Loyd Van Horn

The Hoodoo Music Festival. A New Upstate Tradition?

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The Hoodoo Music Festival. A New Upstate Tradition?

The inaugural Hoodoo Music Festival (HMF) rocked the suburbs on Saturday, December 15th at a house venue in Greenville, SC. Nine musical guests brought exquisite sonic sensations that titillated eardrums from the early afternoon to the late evening.

The Hoodoo Music Podcast-a fortnightly show featuring musicians from the Upstate of South Carolina-served as the catalyst and inspiration for the event. Mark Jones, the podcast’s host, relates the origins of the festival. “Several people who are supporters of the podcast and the local scene at large decided that they wanted to put together a festival of bands who have been on the podcast,” Jones said.

The planning and execution of the event was an organic and harmonious undertaking with love for local music being the prime motivator. Lin Young and her husband Tom Goss hosted the event at their house venue, Turkey Point South. “When we heard there was going to be a Hoodoo Music Fest, we immediately offered our house,” Young said. Turkey Point South offered a spartan, yet cozy atmosphere; an unfinished, unheated basement made warm and inviting by the conviviality of the hosts and the passion of the performers and festival goers.

The festival sported a diverse lineup of musicians and groups reflecting favorably on the eclectic variety of the Upstate scene.

Singer-songwriter Gray Lee (the driving force behind Houdini Mansions) kicked off the festivities with his dark-folk musical stylings. Lee delivered a rousing improvisation of the Hoodoo Music theme with musicians from other bands providing guest accompaniment.

Gray Lee kicks off the festival.

Gray Lee kicks off the festival.

The festival’s momentum kept building with Revelator taking the stage and serving up 90s alt-rock nostalgia in heaping dollops.

Revelator started at “11” and then cranked it well past that for their blistering set.

Revelator started at “11” and then cranked it well past that for their blistering set.

The event then returned to a coffee-shop vibe with singer-songwriter Loyd Van Horn’s energetic folk rock and raspy vocals.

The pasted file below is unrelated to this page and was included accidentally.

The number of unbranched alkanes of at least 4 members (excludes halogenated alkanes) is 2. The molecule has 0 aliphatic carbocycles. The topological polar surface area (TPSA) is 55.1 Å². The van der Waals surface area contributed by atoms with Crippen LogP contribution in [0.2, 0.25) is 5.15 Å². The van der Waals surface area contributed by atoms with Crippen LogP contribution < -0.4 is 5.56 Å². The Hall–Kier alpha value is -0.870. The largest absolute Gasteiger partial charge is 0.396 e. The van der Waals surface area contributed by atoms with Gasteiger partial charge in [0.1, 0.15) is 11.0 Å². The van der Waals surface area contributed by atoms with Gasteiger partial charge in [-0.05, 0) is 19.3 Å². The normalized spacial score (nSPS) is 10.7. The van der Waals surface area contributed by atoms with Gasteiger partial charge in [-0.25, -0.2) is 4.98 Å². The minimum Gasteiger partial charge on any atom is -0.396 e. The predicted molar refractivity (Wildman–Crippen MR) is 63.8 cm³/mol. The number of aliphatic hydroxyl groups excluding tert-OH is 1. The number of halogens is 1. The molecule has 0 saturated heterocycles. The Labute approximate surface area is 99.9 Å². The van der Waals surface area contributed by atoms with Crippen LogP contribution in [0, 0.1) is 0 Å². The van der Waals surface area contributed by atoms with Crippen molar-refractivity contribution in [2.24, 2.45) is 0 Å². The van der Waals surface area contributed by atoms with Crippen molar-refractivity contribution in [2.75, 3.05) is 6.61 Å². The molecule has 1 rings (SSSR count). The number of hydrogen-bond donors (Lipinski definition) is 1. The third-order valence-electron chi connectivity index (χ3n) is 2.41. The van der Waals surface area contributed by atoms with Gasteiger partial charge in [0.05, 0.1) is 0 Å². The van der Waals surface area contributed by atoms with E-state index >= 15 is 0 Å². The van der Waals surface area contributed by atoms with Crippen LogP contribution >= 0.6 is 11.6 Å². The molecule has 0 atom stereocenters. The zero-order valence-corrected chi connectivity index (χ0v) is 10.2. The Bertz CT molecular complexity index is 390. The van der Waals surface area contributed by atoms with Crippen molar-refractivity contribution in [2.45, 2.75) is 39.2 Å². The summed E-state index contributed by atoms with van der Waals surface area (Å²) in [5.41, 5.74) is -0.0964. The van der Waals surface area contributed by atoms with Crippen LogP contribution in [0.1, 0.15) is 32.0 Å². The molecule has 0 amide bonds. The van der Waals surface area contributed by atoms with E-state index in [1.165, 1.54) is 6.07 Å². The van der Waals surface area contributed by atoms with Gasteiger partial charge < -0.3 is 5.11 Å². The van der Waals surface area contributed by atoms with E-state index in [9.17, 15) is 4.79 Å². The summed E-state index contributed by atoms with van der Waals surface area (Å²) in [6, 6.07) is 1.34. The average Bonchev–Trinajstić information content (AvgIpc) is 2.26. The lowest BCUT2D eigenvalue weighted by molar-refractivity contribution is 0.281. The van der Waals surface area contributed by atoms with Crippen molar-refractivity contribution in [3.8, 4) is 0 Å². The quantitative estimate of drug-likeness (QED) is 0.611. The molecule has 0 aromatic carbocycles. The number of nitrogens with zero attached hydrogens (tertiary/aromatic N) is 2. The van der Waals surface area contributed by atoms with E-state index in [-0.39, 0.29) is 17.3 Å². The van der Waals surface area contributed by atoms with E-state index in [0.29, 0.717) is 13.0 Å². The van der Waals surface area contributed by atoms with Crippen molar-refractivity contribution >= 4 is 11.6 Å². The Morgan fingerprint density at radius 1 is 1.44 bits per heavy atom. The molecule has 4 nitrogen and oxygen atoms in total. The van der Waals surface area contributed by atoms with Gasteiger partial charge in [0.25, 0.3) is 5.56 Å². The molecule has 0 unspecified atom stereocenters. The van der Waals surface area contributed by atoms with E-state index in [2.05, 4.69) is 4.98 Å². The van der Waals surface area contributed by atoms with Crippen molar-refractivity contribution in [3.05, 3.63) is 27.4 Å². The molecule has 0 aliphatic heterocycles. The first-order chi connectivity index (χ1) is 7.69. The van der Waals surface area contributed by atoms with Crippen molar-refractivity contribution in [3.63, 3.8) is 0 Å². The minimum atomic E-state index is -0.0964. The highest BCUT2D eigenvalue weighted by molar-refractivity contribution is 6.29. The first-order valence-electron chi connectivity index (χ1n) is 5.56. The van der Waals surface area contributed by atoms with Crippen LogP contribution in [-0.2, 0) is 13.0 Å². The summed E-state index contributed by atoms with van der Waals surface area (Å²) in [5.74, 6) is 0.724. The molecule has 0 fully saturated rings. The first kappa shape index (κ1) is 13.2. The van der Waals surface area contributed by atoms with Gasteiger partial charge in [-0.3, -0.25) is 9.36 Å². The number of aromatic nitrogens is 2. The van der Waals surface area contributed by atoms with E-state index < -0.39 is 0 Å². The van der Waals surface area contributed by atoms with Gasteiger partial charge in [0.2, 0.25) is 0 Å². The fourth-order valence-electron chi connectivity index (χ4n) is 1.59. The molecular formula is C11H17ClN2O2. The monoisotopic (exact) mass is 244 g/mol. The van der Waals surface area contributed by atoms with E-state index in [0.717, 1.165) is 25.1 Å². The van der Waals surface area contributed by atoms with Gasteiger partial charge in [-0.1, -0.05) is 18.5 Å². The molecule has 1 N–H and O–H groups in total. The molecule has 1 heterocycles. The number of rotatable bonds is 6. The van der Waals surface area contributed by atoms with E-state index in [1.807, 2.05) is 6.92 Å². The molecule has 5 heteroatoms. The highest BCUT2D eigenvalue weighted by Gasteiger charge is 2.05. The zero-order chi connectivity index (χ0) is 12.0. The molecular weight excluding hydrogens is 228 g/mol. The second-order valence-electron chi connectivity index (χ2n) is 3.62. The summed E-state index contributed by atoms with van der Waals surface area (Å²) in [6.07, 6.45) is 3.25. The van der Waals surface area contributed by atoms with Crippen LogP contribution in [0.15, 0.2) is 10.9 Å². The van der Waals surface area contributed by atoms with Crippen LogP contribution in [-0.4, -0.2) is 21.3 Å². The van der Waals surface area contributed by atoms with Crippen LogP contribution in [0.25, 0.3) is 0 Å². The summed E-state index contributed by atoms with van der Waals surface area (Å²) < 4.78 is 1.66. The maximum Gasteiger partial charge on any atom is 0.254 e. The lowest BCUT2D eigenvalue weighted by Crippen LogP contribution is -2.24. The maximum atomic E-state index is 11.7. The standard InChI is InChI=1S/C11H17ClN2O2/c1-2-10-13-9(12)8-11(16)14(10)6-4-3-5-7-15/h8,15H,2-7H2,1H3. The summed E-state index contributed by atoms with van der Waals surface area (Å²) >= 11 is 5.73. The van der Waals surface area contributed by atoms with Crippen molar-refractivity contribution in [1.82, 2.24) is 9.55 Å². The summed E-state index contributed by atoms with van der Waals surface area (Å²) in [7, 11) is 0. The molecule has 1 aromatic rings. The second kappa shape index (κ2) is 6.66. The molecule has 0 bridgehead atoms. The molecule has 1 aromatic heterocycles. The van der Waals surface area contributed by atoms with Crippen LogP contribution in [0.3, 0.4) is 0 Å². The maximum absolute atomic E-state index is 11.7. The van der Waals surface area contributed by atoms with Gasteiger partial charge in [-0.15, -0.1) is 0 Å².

Loyd Van Horn.

Loyd Van Horn.

Genre-wise, the HMF took an abrupt left-turn with rapper Ty Graves laying down his wicked flows over deliciously grooving beats.

Ty Graves takes the stage.

Ty Graves takes the stage.

The musical mash-up continued with genre-defying rockers Finding Freedom playing songs ranging from country, classic rock and nu-metal. The Apartment Club then took the stage delivering blistering post-rock with emotive, melodic vocals. Civility and good sense then took a brief intermission when swamp-punk duo Boo Hag dished out their frenzied, Pabst Blue Ribbon-fueled set.

The rowdiness continued with Horrible Girl and the Hot Mess bringing feisty punk with catchy choruses and power-chorded aggression. The event culminated with Apricot Blush packing the stage as a collective of talented troubadours brewing their unique mojo of indie folk. The night climaxed as the audience donned blue choir robes to sing along with the crowd-favorite Antlers.

Those involved with the event deemed it a roaring success pointing to the fact of being able to collect donations of canned food, money and clothes for the non-profit organization Food Not Bombs. “I personally had a blast,” Jones said. “I think it turned out very well, and we managed to pull together some good donations for Food Not Bombs.”

“We were able to give a pretty substantial donation to Food Not Bombs,” Young said. “And I feel like a bunch of beautiful people had a great night here. I know I did!”

When asked if the HMF will be a yearly event, Jones replied, “I sure as hell hope so!”

Theron Willis

Apricot Blush brought the house down with their crowd-pleaser Antlers! Check the exclusive, live-performance video below!